It's Fall and the weather perfect for an endurance race such as a marathon! While there are many aspects that go into training for a race such as a marathon, today we are going to discuss strength training to enhance performance.
In addition to putting in the miles, checking nutrition, and sharpening mental toughness, strength training will be a huge piece of the puzzle when to being a successful runner. Are your legs strong enough to carry you the distance you need to go? If so, will they be wrecked post-race or will they bounce back quick?
I have completed eight marathons in my running career thus far. At the beginning of my marathon career, my legs were weak but I survived and felt like a zombie for a couple of weeks… in my most recent race, my legs were as strong as they have ever been and I recovered in just a couple of days. When I first began distance running, my training was just that… distance running. Running and only running. With only this type of training, the races were brutal. Painful! Just thinking about how my calves, hips, and quads felt make me cringe. After suffering through a couple of times, I decided to change things up and get my legs as strong as possible. I began squatting as heavy as possible, lunging, and adding in BOSU exercises to strengthen ankles and stabilizers. The results were amazing. When I would typically be demolished from a marathon and be bed bound for at LEAST 24 hours, I was able to shower right after the race and go celebrate with my crew… pain free! And that my friends, is the power of strength training. You must have all pieces of the puzzle to be optimal in your running… especially lifting heavy objects!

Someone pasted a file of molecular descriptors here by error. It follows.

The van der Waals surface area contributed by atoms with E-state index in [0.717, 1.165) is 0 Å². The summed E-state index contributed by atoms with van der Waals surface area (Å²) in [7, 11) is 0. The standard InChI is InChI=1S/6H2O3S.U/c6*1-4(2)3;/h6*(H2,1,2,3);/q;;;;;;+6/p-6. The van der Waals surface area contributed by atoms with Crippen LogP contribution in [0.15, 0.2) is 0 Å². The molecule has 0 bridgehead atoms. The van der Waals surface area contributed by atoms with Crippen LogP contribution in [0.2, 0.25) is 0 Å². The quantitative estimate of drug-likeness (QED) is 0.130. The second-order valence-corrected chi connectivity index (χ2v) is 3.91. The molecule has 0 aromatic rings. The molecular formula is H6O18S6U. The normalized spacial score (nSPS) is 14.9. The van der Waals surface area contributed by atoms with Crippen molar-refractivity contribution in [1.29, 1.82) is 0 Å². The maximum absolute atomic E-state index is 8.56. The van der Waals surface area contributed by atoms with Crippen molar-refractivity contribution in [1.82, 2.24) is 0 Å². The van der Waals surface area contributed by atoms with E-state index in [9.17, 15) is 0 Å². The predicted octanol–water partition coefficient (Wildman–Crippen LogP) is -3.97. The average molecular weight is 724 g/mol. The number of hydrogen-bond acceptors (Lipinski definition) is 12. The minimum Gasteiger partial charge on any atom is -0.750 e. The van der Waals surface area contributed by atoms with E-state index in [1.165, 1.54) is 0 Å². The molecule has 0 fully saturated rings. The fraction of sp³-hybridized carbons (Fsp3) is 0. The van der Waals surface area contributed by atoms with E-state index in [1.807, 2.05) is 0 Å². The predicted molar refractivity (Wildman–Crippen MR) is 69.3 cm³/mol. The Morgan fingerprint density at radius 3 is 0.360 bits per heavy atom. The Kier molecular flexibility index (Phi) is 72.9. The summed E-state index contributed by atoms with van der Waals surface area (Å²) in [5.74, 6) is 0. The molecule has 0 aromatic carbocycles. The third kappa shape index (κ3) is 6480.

To optimize your running performance, it would be wise to include heavy back and/or front squats and lunges, both lateral and strait on. The amount of lunge variations are endless but a few of my favorites would include forward stepping lunges with a barbell on your back and lateral lunges holding a kettlebell in your hands between your legs. Also important, the inclusion of stabilization exercises. This can be accomplished by lightening your weight load and adding in a BOSU. Both front and back squats can be performed while standing on a BOSU (either on the flat side or bubble side) to engage ankles and stabilizers. Also, lunges can be performed onto a BOSU by starting on the front and lunging onto the BOSU. If that is too easy, one could also begin on top of the BOSU and lunge to solid ground.
Before your next race, do yourself a favor and incorporate some strength training into your routine. Your body will thank you and you will be able to enjoy the best part of the race without pain… the finish!
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